We are a society in which suffering is still a silent companion. We take pills to numb the pain of life, do something about our high cholesterol and the low level of motivation we have while being asked, "What is your motivation doing today?" As if depression were just a cold or an infection that could be treated with antibiotics.
The doctors complain that they have their hands full. Every day, they would find dozens of people with clear signs of depression or anxiety. It seems that society is a pupil that expands upon entering a gloomy room where the darkness immediately besieges us.
"The birds of sadness can fly over our head, but they can not settle on our head." Chinese proverb
Suffering is felt both in our bodies and in our minds: the back, the bones, the heart and the stomach hurt us, and we feel a pressure on our chest. Our sheets are a warm sanctuary, but they resemble the tentacles of an octopus, inviting us to linger there, far from the world, from light, conversation, and the noise of life.
The World Health Organization predicted that the disease would become the major health problem of the Western world's population within 20 years, and to counter this, we would not only need measures, tools or well-trained experts. It requires above all awareness and sensitivity.
We must not forget that none of us is immune to one day suffering from a mental disorder. We can not play down suffering. Understanding this has a positive effect on our society, we will be better able to deal with mental suffering and, above all, we can prevent illnesses such as depression.
Depression: the silent companion and personal failure
Angela is 49 years old and a nurse. Two days ago, she was diagnosed as being anxious-depressive. Before she made her appointment with the Specialist, she already noticed the shadow of this depression, perhaps because she recognized the symptoms she was experiencing as her mother went through these dreadful phases, leaving her without motivation and isolation in her room. It was a time that shaped her childhood.
Now she's the one who's sick, and though she's told to get her sick, Angela does not want that. She is afraid of the comments of her work colleagues, doctors and nurses who judge her illness. And she is ashamed, because for her depression is a personal failure, an inherited weakness.
Her mind is haunted by recurring, gnawing memories of her mother. To a woman who has never gone to the doctor and spent a large part of her life in a nerve-wracking emotional ups-and-downs.
But Angela went to see a psychiatrist and she convinces herself that he's doing well because the psychotropic drugs should help her. Because depression is just another disease that needs to be treated, such as high blood pressure, increased cholesterol or hypothyroidism. Unfortunately, our protagonist is mistaken, because tablets help against the pain of life, but they alone can not eliminate it. Depression, like many other mental disorders, must be treated on three sides: psychotherapy, a life plan, and social support.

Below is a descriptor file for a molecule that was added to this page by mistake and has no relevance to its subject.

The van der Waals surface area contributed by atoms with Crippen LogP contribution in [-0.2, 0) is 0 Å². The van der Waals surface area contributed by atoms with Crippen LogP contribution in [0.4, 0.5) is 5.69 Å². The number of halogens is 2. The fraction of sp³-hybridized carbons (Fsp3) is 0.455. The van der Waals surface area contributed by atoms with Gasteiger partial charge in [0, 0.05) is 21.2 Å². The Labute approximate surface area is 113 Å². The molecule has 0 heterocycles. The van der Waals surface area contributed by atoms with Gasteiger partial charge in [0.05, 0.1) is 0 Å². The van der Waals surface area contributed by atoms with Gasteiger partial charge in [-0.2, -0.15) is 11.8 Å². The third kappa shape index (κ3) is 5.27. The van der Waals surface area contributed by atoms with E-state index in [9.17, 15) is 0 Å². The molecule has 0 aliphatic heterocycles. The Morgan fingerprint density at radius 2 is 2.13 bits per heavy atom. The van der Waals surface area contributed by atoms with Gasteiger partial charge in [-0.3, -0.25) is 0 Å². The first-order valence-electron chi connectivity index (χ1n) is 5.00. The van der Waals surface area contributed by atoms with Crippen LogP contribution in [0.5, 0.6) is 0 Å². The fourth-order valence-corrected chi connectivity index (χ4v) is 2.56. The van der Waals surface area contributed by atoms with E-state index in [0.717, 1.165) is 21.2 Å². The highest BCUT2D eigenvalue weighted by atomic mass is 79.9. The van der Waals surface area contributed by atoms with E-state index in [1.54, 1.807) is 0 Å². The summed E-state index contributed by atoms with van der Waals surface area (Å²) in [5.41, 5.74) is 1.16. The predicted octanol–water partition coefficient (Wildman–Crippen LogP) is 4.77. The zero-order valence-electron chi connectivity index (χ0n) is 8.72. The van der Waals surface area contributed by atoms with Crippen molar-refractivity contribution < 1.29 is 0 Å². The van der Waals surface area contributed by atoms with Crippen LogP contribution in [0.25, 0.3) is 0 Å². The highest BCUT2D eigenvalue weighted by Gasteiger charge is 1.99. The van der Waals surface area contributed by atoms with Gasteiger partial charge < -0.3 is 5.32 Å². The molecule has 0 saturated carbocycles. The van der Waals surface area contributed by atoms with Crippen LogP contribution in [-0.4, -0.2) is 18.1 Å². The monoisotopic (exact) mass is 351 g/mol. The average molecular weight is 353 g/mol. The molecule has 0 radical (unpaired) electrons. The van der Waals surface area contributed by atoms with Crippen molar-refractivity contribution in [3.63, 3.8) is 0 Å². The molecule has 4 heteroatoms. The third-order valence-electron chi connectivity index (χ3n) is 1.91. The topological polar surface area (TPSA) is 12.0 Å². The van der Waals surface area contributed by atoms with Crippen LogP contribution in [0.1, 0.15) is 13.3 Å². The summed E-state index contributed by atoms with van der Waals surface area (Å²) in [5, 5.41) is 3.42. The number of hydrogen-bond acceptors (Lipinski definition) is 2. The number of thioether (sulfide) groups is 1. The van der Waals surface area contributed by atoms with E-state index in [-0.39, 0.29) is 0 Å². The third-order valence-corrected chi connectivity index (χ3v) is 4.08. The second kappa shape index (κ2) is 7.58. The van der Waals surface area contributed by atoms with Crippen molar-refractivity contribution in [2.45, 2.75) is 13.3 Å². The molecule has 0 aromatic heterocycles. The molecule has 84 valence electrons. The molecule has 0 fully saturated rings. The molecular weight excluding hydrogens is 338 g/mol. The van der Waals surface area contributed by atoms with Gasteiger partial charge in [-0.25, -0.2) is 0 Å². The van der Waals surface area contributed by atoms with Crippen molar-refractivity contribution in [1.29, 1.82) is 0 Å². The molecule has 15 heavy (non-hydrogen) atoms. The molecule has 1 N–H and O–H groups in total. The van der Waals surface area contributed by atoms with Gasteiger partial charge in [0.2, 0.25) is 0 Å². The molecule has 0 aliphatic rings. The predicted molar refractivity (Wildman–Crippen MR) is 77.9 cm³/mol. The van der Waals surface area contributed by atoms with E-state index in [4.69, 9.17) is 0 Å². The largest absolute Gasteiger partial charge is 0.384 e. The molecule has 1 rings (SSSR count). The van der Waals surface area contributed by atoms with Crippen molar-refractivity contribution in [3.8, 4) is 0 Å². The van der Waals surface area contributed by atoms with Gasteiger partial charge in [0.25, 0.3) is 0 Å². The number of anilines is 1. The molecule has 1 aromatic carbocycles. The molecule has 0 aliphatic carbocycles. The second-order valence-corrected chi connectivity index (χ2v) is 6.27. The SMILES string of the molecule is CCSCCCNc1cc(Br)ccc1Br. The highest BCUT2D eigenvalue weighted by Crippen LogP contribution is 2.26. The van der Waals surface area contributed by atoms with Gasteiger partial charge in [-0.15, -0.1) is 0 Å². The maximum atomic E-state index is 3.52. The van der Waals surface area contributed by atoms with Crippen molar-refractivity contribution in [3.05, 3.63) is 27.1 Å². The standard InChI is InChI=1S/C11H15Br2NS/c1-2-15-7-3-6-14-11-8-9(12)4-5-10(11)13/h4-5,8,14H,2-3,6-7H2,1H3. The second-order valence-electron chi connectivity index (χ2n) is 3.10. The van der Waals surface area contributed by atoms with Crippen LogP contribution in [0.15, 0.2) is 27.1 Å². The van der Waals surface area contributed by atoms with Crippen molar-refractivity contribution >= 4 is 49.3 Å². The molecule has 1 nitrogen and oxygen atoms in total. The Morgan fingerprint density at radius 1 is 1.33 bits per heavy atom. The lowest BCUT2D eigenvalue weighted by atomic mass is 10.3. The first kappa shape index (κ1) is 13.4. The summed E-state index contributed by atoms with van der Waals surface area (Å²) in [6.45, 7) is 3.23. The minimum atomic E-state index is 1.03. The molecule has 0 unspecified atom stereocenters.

No motivation, great suffering and infinite ignorance
We are used to hearing that suffering is part of life and that sometimes a painful experience can help us grow stronger and grow personally. However, one fact escapes us, namely, that there is another kind of suffering that suddenly comes into our lives, without warning, like a fresh wind that robs us of our motivation, zest for life and energy.
"Building a wall to build one's own suffering means running the risk of it gnawing us from the inside out."
Existential suffering is the great virus that is spreading in today's human beings. You can neither see it nor touch it, and yet it wreaks havoc. One day a diagnosis will name this damage, it will put another stamp on us, and many health experts will focus too much on scientific models. They forget that every depressed patient is unique, has individual clinical features, has his own story, and that sometimes the same strategy is not useful to everyone.
In addition, when we try to combat depression, we encounter another problem. In many places, there are still no diagnostic and therapeutic guidelines. All this shows us that mental health problems are not sufficiently recognized, even though one thing is proven: 1 in 6 people suffer from depression at least once in their lives.
At the same time, this sometimes inappropriate approach to health care adds to the aforementioned social stigma. There is some interesting data that was published in an article in Psychology Today magazine that undoubtedly makes us think about our thoughts.
If people were told that depression has neurobiological causes, they are more tolerant of the topic. The visits to psychologists or psychiatrists would even pile up, because people would no longer have to assume that it was a supposed weakness on their part, a sign of lack of courage, because they let themselves be seduced by the pain and suffering.
As we have seen, ignorance is still very large and certain diseases are still seen today as synonymous with craziness, weaknesses or deficiencies that need to be hidden. The time has come to deal differently with these pains that can not be plastered or sutured, for which not every 6 hours a drip is needed to deal with and understand them. We must no longer devalue suffering and have to learn to understand it, as active participants and above all as close persons.